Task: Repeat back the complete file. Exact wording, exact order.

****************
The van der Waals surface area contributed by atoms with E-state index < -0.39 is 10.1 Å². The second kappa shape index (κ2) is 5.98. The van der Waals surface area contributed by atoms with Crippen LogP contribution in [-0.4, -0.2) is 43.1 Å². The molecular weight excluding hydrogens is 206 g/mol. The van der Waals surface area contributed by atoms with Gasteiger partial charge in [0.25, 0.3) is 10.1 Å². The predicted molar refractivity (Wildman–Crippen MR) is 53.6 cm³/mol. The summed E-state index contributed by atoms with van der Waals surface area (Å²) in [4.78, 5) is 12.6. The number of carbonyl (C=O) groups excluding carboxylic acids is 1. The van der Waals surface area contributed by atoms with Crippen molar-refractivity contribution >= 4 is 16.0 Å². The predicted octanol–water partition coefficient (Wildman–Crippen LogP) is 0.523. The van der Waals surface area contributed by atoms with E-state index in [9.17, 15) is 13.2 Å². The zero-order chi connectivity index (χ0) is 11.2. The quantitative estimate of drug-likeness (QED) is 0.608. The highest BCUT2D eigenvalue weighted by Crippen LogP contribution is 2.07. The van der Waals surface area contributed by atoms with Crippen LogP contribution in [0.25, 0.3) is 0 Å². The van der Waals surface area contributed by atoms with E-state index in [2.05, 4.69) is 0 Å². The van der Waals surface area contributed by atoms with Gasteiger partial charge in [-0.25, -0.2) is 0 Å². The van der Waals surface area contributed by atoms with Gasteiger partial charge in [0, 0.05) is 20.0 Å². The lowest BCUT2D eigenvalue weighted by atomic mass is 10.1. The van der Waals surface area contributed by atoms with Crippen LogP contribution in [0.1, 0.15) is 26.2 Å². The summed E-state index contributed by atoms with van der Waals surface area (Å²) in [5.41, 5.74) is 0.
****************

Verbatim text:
The van der Waals surface area contributed by atoms with E-state index < -0.39 is 10.1 Å². The second kappa shape index (κ2) is 5.98. The van der Waals surface area contributed by atoms with Crippen LogP contribution in [-0.4, -0.2) is 43.1 Å². The molecular weight excluding hydrogens is 206 g/mol. The van der Waals surface area contributed by atoms with Gasteiger partial charge in [0.25, 0.3) is 10.1 Å². The predicted molar refractivity (Wildman–Crippen MR) is 53.6 cm³/mol. The summed E-state index contributed by atoms with van der Waals surface area (Å²) in [4.78, 5) is 12.6. The number of carbonyl (C=O) groups excluding carboxylic acids is 1. The van der Waals surface area contributed by atoms with Crippen molar-refractivity contribution >= 4 is 16.0 Å². The predicted octanol–water partition coefficient (Wildman–Crippen LogP) is 0.523. The van der Waals surface area contributed by atoms with E-state index in [9.17, 15) is 13.2 Å². The zero-order chi connectivity index (χ0) is 11.2. The quantitative estimate of drug-likeness (QED) is 0.608. The highest BCUT2D eigenvalue weighted by Crippen LogP contribution is 2.07. The van der Waals surface area contributed by atoms with Crippen LogP contribution in [0.25, 0.3) is 0 Å². The van der Waals surface area contributed by atoms with E-state index in [2.05, 4.69) is 0 Å². The van der Waals surface area contributed by atoms with Gasteiger partial charge in [-0.25, -0.2) is 0 Å². The van der Waals surface area contributed by atoms with Gasteiger partial charge in [0, 0.05) is 20.0 Å². The lowest BCUT2D eigenvalue weighted by atomic mass is 10.1. The van der Waals surface area contributed by atoms with Crippen LogP contribution in [0.1, 0.15) is 26.2 Å². The summed E-state index contributed by atoms with van der Waals surface area (Å²) in [5.41, 5.74) is 0.